I am on the computer pretty often, whether it is looking up protocols, doing analysis, or making figures to be able to communicate my results. These all make up a significant portion of research. Making figures can take a lot of time, but it is a fun way for a researcher to be creative. We use Adobe Illustrator and draw graphics for presentations. Presenting your results is an important aspect of research. That is an important skill that I have learned over the past 5 years. Going to conferences and presenting doesn’t come naturally, but it is so important. Being able to put your results in a graphic so people can understand quickly what is going on is key. I would say, in general, that the most successful professors are ones that have excellent communication skills and they will stand out at conferences or interviews.
It certainly is the type of job where you need to be mostly self motivated and good at managing your own time. You are responsible for planning experiments and getting them done. In academia, there is typically a flexible schedule for most research positions. I usually work 9-to-5 but doing research in a university setting allows me to have more freedom. I can come in and leave the lab on my own time, and I am more likely able to take time off when needed.
What aspects of your job do you like/dislike?
Industry vs. academia is a big question among researchers. There are pros and cons to both. There is certainly more money in industry, but in academia you have more intellectual freedom and are able to ask whatever questions you want. Whereas in industry, you are not going to be doing an off the cuff experiment with the company's resources. If there is more money from a grant, an academic researcher may be able to do an extra side investigation upon approval.
Applying for grants and winning grants is very competitive. I don’t know the exact number, but there is around a 20% success rate when applying for grants. With each grant cycle, you need on average 10 grant proposals submitted and this can be very time consuming. Even then, there is no guarantee any money will be given. Writing grants is probably not my favorite aspect of research, but it is obviously very important.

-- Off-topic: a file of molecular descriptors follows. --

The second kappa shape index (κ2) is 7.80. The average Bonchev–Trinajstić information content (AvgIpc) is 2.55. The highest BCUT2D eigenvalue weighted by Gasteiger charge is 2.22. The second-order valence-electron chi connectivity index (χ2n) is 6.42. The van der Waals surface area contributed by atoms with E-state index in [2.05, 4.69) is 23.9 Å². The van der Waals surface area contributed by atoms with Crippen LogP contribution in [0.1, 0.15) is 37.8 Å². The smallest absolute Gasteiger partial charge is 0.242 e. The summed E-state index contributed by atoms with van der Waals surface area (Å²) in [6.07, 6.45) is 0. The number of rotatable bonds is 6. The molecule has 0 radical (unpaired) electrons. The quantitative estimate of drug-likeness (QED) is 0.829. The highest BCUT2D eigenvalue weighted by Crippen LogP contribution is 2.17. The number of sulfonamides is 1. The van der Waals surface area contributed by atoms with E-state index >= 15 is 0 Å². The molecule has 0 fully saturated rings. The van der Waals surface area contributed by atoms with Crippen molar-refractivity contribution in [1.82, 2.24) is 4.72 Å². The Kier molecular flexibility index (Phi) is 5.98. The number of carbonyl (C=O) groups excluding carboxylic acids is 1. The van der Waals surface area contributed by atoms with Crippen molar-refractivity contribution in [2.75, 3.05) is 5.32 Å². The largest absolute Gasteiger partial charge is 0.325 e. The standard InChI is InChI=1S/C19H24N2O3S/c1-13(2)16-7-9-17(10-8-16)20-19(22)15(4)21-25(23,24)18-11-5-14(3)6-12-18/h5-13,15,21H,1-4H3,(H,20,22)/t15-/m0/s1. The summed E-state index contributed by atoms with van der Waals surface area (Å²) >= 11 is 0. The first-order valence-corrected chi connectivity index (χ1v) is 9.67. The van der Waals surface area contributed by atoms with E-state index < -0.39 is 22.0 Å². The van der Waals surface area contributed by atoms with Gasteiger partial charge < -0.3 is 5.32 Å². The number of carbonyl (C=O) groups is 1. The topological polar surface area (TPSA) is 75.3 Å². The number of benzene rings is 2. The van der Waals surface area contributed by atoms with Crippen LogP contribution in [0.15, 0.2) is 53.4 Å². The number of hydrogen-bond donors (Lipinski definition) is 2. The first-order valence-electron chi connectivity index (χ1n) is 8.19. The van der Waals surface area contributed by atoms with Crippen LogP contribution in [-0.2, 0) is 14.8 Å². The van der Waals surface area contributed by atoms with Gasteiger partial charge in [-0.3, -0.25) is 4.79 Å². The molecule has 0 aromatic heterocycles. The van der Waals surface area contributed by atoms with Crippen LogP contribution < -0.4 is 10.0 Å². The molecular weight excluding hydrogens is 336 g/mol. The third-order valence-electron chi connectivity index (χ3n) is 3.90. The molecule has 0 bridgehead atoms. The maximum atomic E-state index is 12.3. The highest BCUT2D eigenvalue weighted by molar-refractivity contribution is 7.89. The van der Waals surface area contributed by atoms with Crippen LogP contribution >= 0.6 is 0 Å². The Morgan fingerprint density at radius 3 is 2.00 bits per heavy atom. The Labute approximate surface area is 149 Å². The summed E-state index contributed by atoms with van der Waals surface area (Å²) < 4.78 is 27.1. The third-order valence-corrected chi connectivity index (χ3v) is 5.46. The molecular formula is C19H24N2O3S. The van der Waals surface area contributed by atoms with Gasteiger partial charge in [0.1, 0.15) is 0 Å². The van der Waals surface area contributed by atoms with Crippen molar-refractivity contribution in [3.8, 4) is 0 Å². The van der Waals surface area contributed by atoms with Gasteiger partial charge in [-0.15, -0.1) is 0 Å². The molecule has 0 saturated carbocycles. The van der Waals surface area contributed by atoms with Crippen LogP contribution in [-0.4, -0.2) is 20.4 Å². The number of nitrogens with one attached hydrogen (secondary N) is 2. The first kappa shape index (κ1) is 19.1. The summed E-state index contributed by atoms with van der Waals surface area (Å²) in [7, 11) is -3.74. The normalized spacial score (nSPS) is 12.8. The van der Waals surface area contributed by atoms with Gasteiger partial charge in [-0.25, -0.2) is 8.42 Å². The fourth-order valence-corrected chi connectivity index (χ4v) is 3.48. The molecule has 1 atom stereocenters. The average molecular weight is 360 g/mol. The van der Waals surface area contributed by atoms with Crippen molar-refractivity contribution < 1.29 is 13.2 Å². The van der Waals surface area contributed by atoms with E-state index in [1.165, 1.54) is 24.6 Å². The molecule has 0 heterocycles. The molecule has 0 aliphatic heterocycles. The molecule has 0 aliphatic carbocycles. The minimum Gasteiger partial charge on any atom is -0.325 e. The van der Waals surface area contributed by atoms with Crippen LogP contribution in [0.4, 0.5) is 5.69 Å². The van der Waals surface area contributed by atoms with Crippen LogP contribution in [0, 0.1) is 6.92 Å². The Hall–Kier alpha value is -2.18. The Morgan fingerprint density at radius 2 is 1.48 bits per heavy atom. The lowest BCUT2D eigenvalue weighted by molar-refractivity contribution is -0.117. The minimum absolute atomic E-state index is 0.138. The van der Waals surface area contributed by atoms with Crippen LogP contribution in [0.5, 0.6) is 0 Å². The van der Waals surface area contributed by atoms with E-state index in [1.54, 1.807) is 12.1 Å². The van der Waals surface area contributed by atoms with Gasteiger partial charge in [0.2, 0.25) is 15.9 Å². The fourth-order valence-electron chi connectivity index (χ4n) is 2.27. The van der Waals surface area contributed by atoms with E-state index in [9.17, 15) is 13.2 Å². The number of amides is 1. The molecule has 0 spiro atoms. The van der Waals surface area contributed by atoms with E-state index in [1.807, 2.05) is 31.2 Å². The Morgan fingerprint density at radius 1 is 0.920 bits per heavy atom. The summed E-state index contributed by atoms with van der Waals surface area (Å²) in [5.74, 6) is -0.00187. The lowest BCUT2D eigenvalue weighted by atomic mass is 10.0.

What is the work/life balance like?
As a lab manager, I don’t do as much outside of work hours, which was something I was looking for because I have side projects of my own. Having time to work on education outreach and spending time with my family is very important to me. That was appealing with this job - that I could be home and actually be home. A lab manager position carries less stress than a professor would. Work/life balance is important to me and that is something that will change between labs within academia and whatever company you work for in industry. It is specific to each culture, and you need to figure that out in the interview.
When did you know this is what you wanted to do?/Why did you want to pursue this career?
During my junior year of high school, I went to an outreach event at Georgia Tech where they had on display all the different types of research that they do. Multiple labs were presenting, but one lab was showing a video of stem cells pulsing in a dish, similar to a heart. The stem cells had differentiated into cardiac cells and were beating together. That just blew my mind as an eleventh grader. Even though I didn’t understand the biology at the time, I thought it was so cool. I had never seen anything like that, and I didn’t even know being a researcher was an option. They hooked me!